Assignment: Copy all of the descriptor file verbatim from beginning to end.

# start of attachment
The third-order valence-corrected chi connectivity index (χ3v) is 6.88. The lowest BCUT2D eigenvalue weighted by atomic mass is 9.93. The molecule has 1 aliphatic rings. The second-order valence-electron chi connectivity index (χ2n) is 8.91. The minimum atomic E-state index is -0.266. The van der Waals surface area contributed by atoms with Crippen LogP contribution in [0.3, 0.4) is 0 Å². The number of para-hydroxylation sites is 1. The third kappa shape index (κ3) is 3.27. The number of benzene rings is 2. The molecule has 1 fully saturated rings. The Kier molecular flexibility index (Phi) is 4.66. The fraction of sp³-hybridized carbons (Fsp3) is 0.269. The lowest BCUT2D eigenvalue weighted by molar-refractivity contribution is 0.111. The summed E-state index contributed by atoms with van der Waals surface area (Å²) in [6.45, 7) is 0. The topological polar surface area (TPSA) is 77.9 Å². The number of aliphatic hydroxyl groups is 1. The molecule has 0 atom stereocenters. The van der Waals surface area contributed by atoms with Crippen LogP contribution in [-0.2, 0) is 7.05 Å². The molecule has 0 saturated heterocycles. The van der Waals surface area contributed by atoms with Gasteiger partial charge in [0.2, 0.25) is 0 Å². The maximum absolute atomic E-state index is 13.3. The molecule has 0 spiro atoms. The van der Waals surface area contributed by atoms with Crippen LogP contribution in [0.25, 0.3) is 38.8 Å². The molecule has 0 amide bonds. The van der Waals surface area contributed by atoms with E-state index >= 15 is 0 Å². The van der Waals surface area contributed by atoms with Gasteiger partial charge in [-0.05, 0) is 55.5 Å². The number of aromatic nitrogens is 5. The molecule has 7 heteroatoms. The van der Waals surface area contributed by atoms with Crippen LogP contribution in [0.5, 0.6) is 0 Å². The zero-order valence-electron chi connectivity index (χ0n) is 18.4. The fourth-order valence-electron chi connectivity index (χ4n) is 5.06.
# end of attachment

The third-order valence-corrected chi connectivity index (χ3v) is 6.88. The lowest BCUT2D eigenvalue weighted by atomic mass is 9.93. The molecule has 1 aliphatic rings. The second-order valence-electron chi connectivity index (χ2n) is 8.91. The minimum atomic E-state index is -0.266. The van der Waals surface area contributed by atoms with Crippen LogP contribution in [0.3, 0.4) is 0 Å². The number of para-hydroxylation sites is 1. The third kappa shape index (κ3) is 3.27. The number of benzene rings is 2. The molecule has 1 fully saturated rings. The Kier molecular flexibility index (Phi) is 4.66. The fraction of sp³-hybridized carbons (Fsp3) is 0.269. The lowest BCUT2D eigenvalue weighted by molar-refractivity contribution is 0.111. The summed E-state index contributed by atoms with van der Waals surface area (Å²) in [6.45, 7) is 0. The topological polar surface area (TPSA) is 77.9 Å². The number of aliphatic hydroxyl groups is 1. The molecule has 0 atom stereocenters. The van der Waals surface area contributed by atoms with Crippen LogP contribution in [-0.2, 0) is 7.05 Å². The molecule has 0 saturated heterocycles. The van der Waals surface area contributed by atoms with Gasteiger partial charge in [0.2, 0.25) is 0 Å². The maximum absolute atomic E-state index is 13.3. The molecule has 0 spiro atoms. The van der Waals surface area contributed by atoms with Crippen LogP contribution in [0.25, 0.3) is 38.8 Å². The molecule has 0 amide bonds. The van der Waals surface area contributed by atoms with E-state index >= 15 is 0 Å². The van der Waals surface area contributed by atoms with Gasteiger partial charge in [-0.05, 0) is 55.5 Å². The number of aromatic nitrogens is 5. The molecule has 7 heteroatoms. The van der Waals surface area contributed by atoms with Crippen LogP contribution in [0.5, 0.6) is 0 Å². The zero-order valence-electron chi connectivity index (χ0n) is 18.4. The fourth-order valence-electron chi connectivity index (χ4n) is 5.06.